Are you one of the nearly 75% of Americans who believe in heaven? I don’t have statistics for people outside the United States, but a 2021 Pew Report tells us that a large majority of American adults believe heaven is real and that they roughly define it as a state in which people are free from suffering.
Why do we have so much hope?
Are we kidding ourselves? And where did these ideas come from? Is the promise of heaven or hell merely a carrot-and-stick approach to inducing good behavior? Bart Ehrman claims that “thoughtful believers in heaven and hell … would have to say that heaven and hell simply aren’t part of our space-time continuum. Fair enough. But where and when are they then? In another dimension?”
Today I want to raise another question that could push our views of heaven into a more practical light.
What if heaven is here now?
The possibility of heaven being here and now offers a partial answer to Ehrman’s point that there’s not enough time or space to add heaven beyond earth. And yet, if it’s in another dimension as he suggests, where and how would we find it?
I invite you to take a closer look at the Acts of Paul and Thecla for some possible answers to these questions.
The story opens with a young woman, Thecla, overhearing Paul’s life-changing message about following Jesus. So we know that Jesus is to become the guide to this new (heaven) dimension for Thecla.
“Blessed are the ones who receive the wisdom of Jesus Christ, for they will be called children of the Highest.” (6:2)
And that wisdom speaks of another dimension.
“Blessed are those who set themselves apart from this world, for they will please God. … Blessed are those in awe of God, for they will become messengers of God.” (5:4,6)
Thecla takes all this to heart and actively rejects the worldly praise, glamor, and duties by fleeing her engagement to the man poised to offer the world’s gifts in marriage. Her fiancé identifies himself as “a most important man of the city” and promises “much money” to find out why she has left him. (11:2)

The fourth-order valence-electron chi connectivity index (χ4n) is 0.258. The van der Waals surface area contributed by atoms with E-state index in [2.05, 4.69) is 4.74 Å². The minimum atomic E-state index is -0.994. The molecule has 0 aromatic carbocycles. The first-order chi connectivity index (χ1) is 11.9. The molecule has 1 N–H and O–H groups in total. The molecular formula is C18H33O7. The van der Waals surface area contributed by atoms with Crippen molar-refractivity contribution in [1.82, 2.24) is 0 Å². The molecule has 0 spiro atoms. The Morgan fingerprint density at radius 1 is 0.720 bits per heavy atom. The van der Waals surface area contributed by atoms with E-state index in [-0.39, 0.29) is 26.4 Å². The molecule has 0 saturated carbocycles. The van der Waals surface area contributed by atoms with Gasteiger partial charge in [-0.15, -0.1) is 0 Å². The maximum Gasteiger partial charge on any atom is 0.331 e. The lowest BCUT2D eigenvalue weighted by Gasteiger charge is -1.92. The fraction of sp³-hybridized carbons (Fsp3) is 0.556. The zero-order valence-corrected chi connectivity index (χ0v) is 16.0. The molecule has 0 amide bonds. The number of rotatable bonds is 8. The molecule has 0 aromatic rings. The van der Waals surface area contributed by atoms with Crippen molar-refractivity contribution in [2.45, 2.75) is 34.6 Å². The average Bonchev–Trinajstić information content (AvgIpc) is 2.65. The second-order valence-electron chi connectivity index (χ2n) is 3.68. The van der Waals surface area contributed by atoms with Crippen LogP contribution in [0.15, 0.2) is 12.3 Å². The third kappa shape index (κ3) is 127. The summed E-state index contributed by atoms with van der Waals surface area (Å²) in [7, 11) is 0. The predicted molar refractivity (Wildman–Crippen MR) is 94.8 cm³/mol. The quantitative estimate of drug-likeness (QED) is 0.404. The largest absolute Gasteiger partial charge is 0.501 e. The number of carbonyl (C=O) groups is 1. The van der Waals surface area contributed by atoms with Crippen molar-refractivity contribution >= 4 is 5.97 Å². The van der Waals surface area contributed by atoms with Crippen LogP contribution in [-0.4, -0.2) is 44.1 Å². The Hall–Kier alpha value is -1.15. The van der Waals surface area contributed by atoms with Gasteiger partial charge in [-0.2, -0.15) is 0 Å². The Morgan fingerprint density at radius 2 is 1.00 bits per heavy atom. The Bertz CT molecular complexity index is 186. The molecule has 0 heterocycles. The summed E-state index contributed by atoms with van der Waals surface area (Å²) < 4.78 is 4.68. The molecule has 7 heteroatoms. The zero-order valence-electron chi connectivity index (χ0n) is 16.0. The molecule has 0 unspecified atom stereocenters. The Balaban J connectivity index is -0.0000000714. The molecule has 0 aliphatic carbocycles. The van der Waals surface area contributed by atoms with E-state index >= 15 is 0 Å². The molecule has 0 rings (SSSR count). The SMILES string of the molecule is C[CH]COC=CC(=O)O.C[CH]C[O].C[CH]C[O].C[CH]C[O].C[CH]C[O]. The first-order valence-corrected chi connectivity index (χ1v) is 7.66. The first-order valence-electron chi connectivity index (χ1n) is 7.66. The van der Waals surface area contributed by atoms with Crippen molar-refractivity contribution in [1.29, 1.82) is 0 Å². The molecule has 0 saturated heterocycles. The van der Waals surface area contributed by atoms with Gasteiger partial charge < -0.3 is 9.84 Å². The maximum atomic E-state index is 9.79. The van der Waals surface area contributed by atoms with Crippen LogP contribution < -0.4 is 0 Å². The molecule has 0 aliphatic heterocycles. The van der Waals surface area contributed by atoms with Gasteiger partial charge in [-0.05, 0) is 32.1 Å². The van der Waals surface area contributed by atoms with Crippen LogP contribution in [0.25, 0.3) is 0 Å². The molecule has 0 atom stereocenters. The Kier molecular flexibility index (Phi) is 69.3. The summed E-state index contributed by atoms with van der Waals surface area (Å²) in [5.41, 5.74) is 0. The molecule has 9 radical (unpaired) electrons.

But, as history teaches, rejection of the strong men of the world results in violent reaction. Paul, the teacher, was bound and carried off to prison. He asks, “If, then, I teach the things revealed to me by God, what wrong have I done?” (17:3) Thecla went to visit him in prison and “sat at his feet, and she heard the great things of God” (18:1).
Separation from the world
Her separation from the world intensifies. Not death, but hatred severs whatever ties she may have held to. Paul is beaten, and Thecla’s mother and fiancé call for Thecla to be burned on the pyre. “The whole crowd went to the violent spectacle.” (21:2).
But, apparently through her own separation from the world’s powers, they could no longer harm her. She remained in awe of God. After they lit the fire,
“a great fire blazed, but the fire did not touch her. For God, having compassion, caused a sound. Under the earth, and a cloud, filled with rain and hail, darkened the sky from above, and the vessel poured forth all that was in it.” (25:4).
Evidently many died in that violence, but Thecla was saved. The story emphasizes Thecla’s closeness to God, trusting and obeying the wisdom she heard from God. If we can still define heaven as “a state in which people are free from suffering,” then Thecla is showing us this new dimension even on earth.
Heaven was not found in another place or time, but right in the midst the world she inhabited. The world’s fire was blazing, but in her other dimension of thought, Thecla was holding tight to God, and she experienced freedom from suffering.
One of the intriguing aspects of Thecla’s story is that even though all the elements were present to illustrate the presence of heaven for her when the fire should have killed her, the story goes on to show repeated examples of the same phenomenon. It’s too easy to dismiss this one rescue—remarkable as it was—as a random act of the weather that just drowned out the fire.
Saved not just once but three times
But more was to come. When Thecla returned to her hometown, another powerful man wanted to have her and tried to persuade Paul with money and gifts. He embraced Thecla on the street. But she tore off his cloak and took the crown from his head, causing him public shame. Once again, the governor, a representative of the world’s powers, sentences her to death, this time by wild beasts.
“But the lioness sat down in front of Thecla and licked her feet, and the entire crowd was astounded.” (28:2)
Again, the next day, Thecla was thrown into the stadium.
“And lions and bears were thrown in front of her. And a ferocious lioness charged her and then lay down at her feet. And a bear ran up to her, but the lioness charged and met it, and tore the bear apart.” (33:2,3)
“And the governor called out to Thecla from the midst of the wild animals and said to her, ‘Who are you? And what is it about you that not even one of the wild animals touched you?’ And she said, ‘I indeed am the slave of the living God. And as to what it is about me, I have trusted in the Child of God, in whom he finds pleasure.’” (37:1-3)
Thecla’s story ends with the news that she lived ninety years and “after accomplishing many healings, she rests in the place of the holy ones …” (45:2).
If heaven is about a state in which people are free from suffering, and if heaven doesn’t exist as part of our space-time continuum, then Thecla has given us a hint about the nature of heaven. It may well exist after death, but no human can tell us that. What Thecla is showing us is that a separation from earthly powers and a commitment to serving God can reveal heaven here and now. Finding heaven could also offer a good explanation for how Thecla “accomplished many healings” – or saved them from suffering too.